McGowan’s second noir (after Stag Hunt, 2004), set largely in London’s seedier precincts and featuring colorful hoods, record-industry sharks, Nietzsche-quoting enforcers and cross-dressing power bassists, is fast-paced, brutal and surprisingly meditative.
To supplement his meager wages as a night-school academic, Matthew Moriarty takes a job vetting the would-be clientele at a high-end bar, deciding who will get past the velvet ropes—but trouble erupts when this philosopher-king of the bouncers rebuffs a local mobster named Bernie Mueller. Bad idea. Soon after, Mueller and two thugs drag Moriarty into an alleyway, where they beat him savagely, humiliate him, mutilate his ear. Months later, a chastened and raging Moriarty, now an unemployed semi-cripple just emerging from a painkiller addiction, takes on the well-paid task of finding his boyhood friend Ju, a well-regarded session musician who’s been putting the final touches on the magnum opus that might at last boost him to stardom. Ju, who served as a silent benefactor to Moriarty during his convalescence, has disappeared, and his record company wants him found and returned to the fold. Though the novel’s ending hits a false note, offering a string of convenient coincidences, McGowan constructs a suspenseful plot and writes barbed, forceful dialogue, and his account of mean-streets London and Leeds, especially of pubs and housing projects, is powerfully grim. Best of all is his portrayal of Moriarty, a man both thoughtful and vengeful, cunning and naïve, cynical and guilt-ridden. McGowan especially excels in the scenes in which Moriarty, hobbling along with the help of a cane that doubles as a weapon, roams the streets and contemplates the sewage-choked rivulets of his boyhood hometown, Leeds, as he tries to unravel the mystery of Ju’s vanishing and sorts through bittersweet memories of his own.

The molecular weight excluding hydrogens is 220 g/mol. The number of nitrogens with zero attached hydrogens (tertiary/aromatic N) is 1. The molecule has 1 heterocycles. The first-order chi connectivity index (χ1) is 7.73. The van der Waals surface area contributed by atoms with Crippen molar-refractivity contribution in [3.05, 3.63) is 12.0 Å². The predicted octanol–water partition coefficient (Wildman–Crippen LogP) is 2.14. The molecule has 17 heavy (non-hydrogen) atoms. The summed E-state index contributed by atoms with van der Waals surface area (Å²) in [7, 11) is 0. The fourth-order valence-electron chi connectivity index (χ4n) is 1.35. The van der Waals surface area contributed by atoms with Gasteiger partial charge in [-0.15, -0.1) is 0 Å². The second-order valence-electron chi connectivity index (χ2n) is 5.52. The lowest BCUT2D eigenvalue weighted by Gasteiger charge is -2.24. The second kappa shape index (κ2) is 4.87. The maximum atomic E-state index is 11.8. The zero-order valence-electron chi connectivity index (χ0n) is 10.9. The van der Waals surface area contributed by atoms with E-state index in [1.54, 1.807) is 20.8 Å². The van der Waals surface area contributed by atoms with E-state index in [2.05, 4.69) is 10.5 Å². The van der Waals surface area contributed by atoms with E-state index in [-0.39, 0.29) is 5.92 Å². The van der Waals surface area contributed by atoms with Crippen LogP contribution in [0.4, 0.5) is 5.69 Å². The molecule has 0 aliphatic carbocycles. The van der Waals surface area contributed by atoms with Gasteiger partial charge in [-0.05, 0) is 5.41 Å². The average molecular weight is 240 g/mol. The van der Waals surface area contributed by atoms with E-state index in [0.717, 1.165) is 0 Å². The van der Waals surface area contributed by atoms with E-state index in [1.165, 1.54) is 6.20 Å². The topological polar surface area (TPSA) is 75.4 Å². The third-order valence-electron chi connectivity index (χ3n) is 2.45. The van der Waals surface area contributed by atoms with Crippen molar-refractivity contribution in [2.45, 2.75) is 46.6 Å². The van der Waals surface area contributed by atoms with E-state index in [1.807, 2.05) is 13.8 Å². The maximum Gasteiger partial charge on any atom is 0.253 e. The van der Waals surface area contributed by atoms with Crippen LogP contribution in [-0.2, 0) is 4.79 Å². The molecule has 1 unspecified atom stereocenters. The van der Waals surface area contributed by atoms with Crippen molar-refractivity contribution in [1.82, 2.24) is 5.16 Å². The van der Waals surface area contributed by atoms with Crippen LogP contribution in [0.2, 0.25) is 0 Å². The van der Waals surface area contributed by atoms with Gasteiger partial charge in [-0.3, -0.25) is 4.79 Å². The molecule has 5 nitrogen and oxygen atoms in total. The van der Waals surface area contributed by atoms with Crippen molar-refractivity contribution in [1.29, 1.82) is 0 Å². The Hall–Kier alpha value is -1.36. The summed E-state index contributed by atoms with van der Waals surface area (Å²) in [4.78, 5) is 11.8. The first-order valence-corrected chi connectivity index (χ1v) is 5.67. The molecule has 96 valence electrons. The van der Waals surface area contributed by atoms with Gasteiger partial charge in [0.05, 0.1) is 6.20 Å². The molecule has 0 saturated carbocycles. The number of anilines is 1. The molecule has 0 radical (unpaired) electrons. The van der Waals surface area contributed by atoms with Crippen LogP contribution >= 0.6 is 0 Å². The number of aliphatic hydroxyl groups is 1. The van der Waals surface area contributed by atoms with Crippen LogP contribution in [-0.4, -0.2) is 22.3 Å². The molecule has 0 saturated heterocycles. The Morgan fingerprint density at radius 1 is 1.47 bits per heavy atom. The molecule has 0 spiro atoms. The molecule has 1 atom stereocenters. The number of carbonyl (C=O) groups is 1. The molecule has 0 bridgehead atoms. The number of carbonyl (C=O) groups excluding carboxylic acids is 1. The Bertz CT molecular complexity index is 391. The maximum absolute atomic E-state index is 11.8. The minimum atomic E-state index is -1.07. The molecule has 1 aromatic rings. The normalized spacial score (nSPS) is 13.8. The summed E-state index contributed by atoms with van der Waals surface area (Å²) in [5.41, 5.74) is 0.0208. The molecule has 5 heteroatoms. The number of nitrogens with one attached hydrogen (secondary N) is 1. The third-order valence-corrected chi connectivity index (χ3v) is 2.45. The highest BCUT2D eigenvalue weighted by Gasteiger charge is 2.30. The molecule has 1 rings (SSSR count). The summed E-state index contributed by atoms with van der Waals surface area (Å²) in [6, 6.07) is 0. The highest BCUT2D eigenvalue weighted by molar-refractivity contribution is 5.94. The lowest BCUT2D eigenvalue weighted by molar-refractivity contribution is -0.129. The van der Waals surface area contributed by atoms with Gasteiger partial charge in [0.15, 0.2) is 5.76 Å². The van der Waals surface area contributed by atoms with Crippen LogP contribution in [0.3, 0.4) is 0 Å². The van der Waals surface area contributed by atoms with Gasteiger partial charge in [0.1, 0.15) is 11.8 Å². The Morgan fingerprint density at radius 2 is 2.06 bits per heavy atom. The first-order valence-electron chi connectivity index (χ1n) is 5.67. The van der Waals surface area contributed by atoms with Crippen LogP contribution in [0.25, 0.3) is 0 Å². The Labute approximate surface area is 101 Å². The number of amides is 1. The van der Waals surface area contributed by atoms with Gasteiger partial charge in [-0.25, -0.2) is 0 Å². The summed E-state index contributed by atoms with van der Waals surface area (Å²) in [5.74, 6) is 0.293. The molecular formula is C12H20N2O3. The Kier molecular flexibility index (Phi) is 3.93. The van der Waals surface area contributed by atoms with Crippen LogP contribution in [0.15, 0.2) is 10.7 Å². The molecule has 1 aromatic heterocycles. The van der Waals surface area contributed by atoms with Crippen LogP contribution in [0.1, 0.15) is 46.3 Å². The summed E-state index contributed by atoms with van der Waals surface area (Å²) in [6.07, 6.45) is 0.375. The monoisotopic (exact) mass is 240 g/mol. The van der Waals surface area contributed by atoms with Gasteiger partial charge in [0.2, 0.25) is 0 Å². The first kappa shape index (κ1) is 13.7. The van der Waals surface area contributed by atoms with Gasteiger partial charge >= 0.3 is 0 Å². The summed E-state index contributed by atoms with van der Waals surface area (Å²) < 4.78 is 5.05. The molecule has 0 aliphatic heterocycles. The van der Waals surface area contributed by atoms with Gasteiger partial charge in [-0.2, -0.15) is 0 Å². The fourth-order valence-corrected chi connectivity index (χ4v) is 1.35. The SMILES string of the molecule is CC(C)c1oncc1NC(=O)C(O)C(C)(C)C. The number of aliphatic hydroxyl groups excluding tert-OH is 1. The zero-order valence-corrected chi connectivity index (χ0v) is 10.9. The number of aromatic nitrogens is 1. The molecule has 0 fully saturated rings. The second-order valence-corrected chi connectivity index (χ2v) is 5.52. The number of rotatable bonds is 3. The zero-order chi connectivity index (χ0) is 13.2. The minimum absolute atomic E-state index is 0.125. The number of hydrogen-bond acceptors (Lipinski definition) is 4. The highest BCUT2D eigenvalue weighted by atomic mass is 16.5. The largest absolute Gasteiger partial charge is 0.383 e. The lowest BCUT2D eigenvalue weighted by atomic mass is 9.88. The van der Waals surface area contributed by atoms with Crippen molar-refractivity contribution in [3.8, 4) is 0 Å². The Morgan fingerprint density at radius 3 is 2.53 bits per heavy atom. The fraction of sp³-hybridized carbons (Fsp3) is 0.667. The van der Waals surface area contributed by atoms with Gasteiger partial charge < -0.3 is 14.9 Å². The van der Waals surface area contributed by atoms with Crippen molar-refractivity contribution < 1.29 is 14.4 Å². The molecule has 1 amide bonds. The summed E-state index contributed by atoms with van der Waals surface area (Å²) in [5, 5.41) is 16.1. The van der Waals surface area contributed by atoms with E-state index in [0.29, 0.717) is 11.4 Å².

A shady and literate thriller that oozes down-and-out ambience—and featuring, in the tradition of the best noir, a damaged and ambivalent knight errant.